Even with the popularity of wireless networking, wired local area networks (LANs) have several advantages. First, they tend to be more secure, since computers have to be physically connected through cables. Second, they are potentially faster, especially if you use Gigabit Ethernet. Third, there are less potential compatibility issues.
When you buy a router or network switch, most of the time, this would already come with one or two Ethernet cables, which are intended to connect the router to the broadband modem. However, these are oftentimes just about one meter in length. This might prove to be problematic if your modem is situated far from where the router will be. You might also face several other situations in which you would need to buy network cables, such as when you are networking your home or office with wired Ethernet.
If you’re setting up a wired network at home, school or office, you have several options. Here are a few tips in shopping for network cables.
Ready made. Most computer shops carry cables and adaptors of different kinds. Ethernet LAN cables are one of these. Ready made LAN cables are already crimped with RJ-45 jacks at the ends, and usually come in lengths between one and five meters. This off-the-rack solution would be ideal if you are just connecting devices on your desk, or across a small distance.
However, when you need to connect computers across rooms or walls, then this might be inadequate. For this purpose, you would need to ask for assistance in cutting a length of cable to your specifications.
Choose the right cable. LAN cables, by standard, are unshielded twisted pair (UTP) cables that either come in Category 5 or Category 6 classification. CAT-5 cables are used in standard 10/100 Megabits per second networks, while you would need CAT-6 cables if you want to support Gigabit Ethernet, which can reach up to 1 Gigabit per second. Depending on whether your network card and network router supports Gigabit Ethernet, you might want to choose CAT-6 to support higher transfer speeds.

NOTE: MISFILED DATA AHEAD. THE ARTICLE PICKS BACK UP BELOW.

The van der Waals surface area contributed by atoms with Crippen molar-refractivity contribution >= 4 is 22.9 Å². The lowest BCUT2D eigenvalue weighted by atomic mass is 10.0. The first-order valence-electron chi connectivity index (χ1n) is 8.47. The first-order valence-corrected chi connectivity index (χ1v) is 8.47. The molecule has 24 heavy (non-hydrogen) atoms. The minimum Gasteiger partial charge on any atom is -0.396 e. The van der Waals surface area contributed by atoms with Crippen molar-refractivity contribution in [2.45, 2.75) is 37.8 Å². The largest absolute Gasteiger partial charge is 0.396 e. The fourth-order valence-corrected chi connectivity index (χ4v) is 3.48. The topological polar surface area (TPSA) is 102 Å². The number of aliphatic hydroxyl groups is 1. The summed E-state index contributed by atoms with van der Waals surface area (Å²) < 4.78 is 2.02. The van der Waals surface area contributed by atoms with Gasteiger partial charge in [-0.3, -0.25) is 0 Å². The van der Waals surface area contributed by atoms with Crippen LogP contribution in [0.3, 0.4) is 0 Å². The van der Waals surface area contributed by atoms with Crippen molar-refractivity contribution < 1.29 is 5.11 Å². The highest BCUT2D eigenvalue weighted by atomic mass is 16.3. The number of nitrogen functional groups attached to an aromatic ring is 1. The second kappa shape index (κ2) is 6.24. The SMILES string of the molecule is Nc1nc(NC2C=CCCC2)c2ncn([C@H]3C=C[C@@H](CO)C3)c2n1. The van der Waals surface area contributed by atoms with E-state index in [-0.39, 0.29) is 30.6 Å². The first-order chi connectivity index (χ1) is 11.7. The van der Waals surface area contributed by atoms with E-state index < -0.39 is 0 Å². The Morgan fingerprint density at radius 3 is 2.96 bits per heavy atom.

Practically speaking, though, even the fastest broadband Internet connection does not reach these speeds, and Gigabit Ethernet is often only useful for transferring large amounts of data within one’s own network.
Define the length. If you need a custom length other than the off-the-rack 1, 3 or 5 meter cable, you can ask a technician or salesman to assist you with cutting LAN cable to your desired length. This is often charged on a per foot or per meter basis. While it might be a bit more expensive to buy longer cables, be sure to have adequate allowance, so you don’t run short. Also, don’t purchase cable that’s overly longer than necessary, because performance often degrades as the cable length increases.
Have the ends crimped. Lastly, you should ask the sales person to have the ends of the cable crimped with RJ-45 jacks. Be sure that you define where you will be using the cable. Will you be running a network with a hub or router? Or will you be directly connecting two computers. If you will be using a router, then a one-to-one correspondence of the twisted pair wires will do. If you are directly connecting two computers, then you will need a “cross over” connection.
RJ-45 jacks are often priced separately from the cable itself. You will need to buy two of these, one to go on each end. If you are unsure, you can buy an extra few pairs, in case you need to make adjustments or repairs later on.
Purchasing a network cable can be a straightforward affair if you only need a certain ready-made length. However, if you need a custom length, then you would have to define this, and how you will be connecting networked computers.